Straight, in the middle of the room, cramped in the freedom of its growth by no encircling walls or soon-reached ceiling, a shadowy tree arises; and, looking up into the dreamy brightness of its top– for I observe in this tree the singular property that it appears to grow downward towards the earth–I look into my youngest Christmas recollections!
All toys at first, I find. Up yonder, among the green holly and red berries, is the Tumbler with his hands in his pockets, who wouldn’t lie down, but whenever he was put upon the floor, persisted in rolling his fat body about, until he rolled himself still, and brought those lobster eyes of his to bear upon me–when I affected to laugh very much, but in my heart of hearts was extremely doubtful of him. Close beside him is that infernal snuff-box, out of which there sprang a demoniacal Counsellor in a black gown, with an obnoxious head of hair, and a red cloth mouth, wide open, who was not to be endured on any terms, but could not be put away either; for he used suddenly, in a highly magnified state, to fly out of Mammoth Snuff-boxes in dreams, when least expected. Nor is the frog with cobbler’s wax on his tail, far off; for there was no knowing where he wouldn’t jump; and when he flew over the candle, and came upon one’s hand with that spotted back–red on a green ground–he was horrible. The cardboard lady in a blue-silk skirt, who was stood up against the candlestick to dance, and whom I see on the same branch, was milder, and was beautiful; but I can’t say as much for the larger cardboard man, who used to be hung against the wall and pulled by a string; there was a sinister expression in that nose of his; and when he got his legs round his neck (which he very often did), he was ghastly, and not a creature to be alone with.
When did that dreadful Mask first look at me? Who put it on, and why was I so frightened that the sight of it is an era in my life? It is not a hideous visage in itself; it is even meant to be droll, why then were its stolid features so intolerable? Surely not because it hid the wearer’s face. An apron would have done as much; and though I should have preferred even the apron away, it would not have been absolutely insupportable, like the mask. Was it the immovability of the mask? The doll’s face was immovable, but I was not afraid of HER. Perhaps that fixed and set change coming over a real face, infused into my quickened heart some remote suggestion and dread of the universal change that is to come on every face, and make it still? Nothing reconciled me to it. No drummers, from whom proceeded a melancholy chirping on the turning of a handle; no regiment of soldiers, with a mute band, taken out of a box, and fitted, one by one, upon a stiff and lazy little set of lazy-tongs; no old woman, made of wires and a brown-paper composition, cutting up a pie for two small children; could give me a permanent comfort, for a long time. Nor was it any satisfaction to be shown the Mask, and see that it was made of paper, or to have it locked up and be assured that no one wore it. The mere recollection of that fixed face, the mere knowledge of its existence anywhere, was sufficient to awake me in the night all perspiration and horror, with, “O I know it’s coming! O the mask!”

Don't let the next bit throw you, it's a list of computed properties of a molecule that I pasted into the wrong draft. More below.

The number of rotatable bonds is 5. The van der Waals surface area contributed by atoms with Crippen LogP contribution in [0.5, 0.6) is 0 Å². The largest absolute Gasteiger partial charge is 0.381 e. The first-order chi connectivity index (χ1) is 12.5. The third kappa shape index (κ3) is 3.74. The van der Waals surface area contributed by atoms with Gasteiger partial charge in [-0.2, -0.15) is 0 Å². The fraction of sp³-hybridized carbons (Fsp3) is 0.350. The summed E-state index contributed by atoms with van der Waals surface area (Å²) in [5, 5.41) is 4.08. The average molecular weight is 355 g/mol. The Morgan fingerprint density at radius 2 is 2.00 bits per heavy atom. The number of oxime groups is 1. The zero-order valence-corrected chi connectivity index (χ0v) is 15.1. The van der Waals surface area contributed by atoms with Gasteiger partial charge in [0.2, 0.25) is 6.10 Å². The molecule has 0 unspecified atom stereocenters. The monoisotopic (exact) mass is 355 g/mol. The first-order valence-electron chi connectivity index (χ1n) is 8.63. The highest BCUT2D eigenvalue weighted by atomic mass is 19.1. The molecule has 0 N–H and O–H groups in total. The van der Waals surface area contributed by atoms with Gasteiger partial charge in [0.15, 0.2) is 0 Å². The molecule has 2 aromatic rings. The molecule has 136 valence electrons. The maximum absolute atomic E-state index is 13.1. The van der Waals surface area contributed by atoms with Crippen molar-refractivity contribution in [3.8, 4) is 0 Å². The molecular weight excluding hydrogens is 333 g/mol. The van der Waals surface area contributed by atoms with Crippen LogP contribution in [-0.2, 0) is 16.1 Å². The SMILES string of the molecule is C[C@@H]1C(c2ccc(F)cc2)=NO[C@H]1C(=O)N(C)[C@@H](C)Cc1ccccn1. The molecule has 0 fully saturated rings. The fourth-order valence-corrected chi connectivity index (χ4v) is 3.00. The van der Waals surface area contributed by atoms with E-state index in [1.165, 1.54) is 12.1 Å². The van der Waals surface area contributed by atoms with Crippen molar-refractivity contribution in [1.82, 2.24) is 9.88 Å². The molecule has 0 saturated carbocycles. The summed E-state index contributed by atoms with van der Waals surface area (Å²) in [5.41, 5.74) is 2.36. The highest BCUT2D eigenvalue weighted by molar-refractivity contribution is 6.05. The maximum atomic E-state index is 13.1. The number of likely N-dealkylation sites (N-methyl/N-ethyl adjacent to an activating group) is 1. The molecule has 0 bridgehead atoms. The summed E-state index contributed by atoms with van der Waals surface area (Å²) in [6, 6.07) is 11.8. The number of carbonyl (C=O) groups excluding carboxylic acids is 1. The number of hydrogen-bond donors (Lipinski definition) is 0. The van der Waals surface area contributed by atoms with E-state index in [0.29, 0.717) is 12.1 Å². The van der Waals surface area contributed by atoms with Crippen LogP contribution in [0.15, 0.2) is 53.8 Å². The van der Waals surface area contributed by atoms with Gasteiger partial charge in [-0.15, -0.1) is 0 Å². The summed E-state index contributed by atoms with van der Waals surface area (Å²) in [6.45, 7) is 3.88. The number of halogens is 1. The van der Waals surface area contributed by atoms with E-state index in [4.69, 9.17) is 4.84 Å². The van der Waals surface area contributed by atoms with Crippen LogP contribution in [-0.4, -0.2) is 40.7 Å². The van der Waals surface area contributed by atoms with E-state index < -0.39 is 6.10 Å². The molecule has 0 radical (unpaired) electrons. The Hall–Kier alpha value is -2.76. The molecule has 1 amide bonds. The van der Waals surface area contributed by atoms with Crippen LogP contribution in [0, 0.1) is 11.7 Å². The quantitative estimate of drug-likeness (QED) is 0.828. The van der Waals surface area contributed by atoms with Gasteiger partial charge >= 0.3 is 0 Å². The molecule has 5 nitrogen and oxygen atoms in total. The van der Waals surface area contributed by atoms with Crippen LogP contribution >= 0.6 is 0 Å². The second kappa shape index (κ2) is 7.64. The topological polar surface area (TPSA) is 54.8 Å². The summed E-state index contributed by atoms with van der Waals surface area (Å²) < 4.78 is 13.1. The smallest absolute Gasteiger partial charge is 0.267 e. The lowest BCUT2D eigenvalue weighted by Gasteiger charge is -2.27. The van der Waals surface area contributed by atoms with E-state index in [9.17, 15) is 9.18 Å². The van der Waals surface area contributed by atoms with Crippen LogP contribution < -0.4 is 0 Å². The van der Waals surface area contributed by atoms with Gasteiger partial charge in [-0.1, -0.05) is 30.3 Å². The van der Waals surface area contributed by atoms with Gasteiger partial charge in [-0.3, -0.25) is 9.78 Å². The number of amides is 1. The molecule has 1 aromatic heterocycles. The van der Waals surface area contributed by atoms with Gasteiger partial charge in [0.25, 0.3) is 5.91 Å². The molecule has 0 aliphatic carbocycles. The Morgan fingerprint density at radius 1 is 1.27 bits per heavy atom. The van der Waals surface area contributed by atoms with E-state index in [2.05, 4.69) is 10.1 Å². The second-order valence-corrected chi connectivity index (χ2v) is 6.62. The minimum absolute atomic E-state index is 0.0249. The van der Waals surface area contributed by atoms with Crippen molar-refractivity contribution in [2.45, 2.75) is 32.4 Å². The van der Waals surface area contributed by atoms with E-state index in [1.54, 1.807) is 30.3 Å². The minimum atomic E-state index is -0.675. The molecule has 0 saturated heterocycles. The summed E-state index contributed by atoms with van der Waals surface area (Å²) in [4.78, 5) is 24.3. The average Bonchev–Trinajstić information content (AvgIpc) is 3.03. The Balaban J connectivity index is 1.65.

On November 20th, 2012 thousands of professionals from across Canada will gather in Toronto to discover the ideas and trends shaping the future of management. This one day conference features 5 New York Times bestselling authors and world renowned leaders, … Continue reading
Return to Forever is a jazz fusion group founded and led by pianist Chick Corea. Return to Forever is often cited as one of the core groups of the jazz-fusion movement of the 1970s. Several musicians, including Clarke, Flora Purim, Airto Moreira and Al Di Meola, first came to prominence through their performances on Return to Forever’s albums.
In the mid 1970-es , Corea reformed Return to Forever, adding his wife, Gayle Moran, formerly of the Mahavishnu Orchestra, on vocals and keyboards, returning member Joe Farrell, and drummer Gerry Brown, along with a horn section consisting of trumpeters John Thomas and James Tinsley, and trombonists Jim Pugh and Harold Garrett. With this personnel, Return to Forever recorded its seventh album, Musicmagic, which was released in March 1977. It became the band’s fourth consecutive Top 40 album, spending more than four months in the charts. A third trombonist, Ron Moss, was added for the tour. On May 20-21, 1977, Return to Forever recorded a live album at the Palladium theater in New York City.
Return to Forever Live was released in February 1979, when it spent a month in the charts. (This was the single LP version; the show was also released as a triple LP, Live: The Complete Concert, which was later reissued as a double CD, Live.)
Later on the Church of Scientology recorded “The Road To Freedom” album which features such leading artists as John Travolta, Chick Corea, Julia Migenes, Karen Black, Nicky Hopkins, Amanda Ambrose, Gayle Moran, and Leif Garrett.
“It’s nice to know you can be a cause of your life as well as an effect,” John Travolta says of his Scientology training. “It’s a logical and very sane way of living. I don’t get upset as easily as I used to. I don’t think I could have handled my success as well without it.”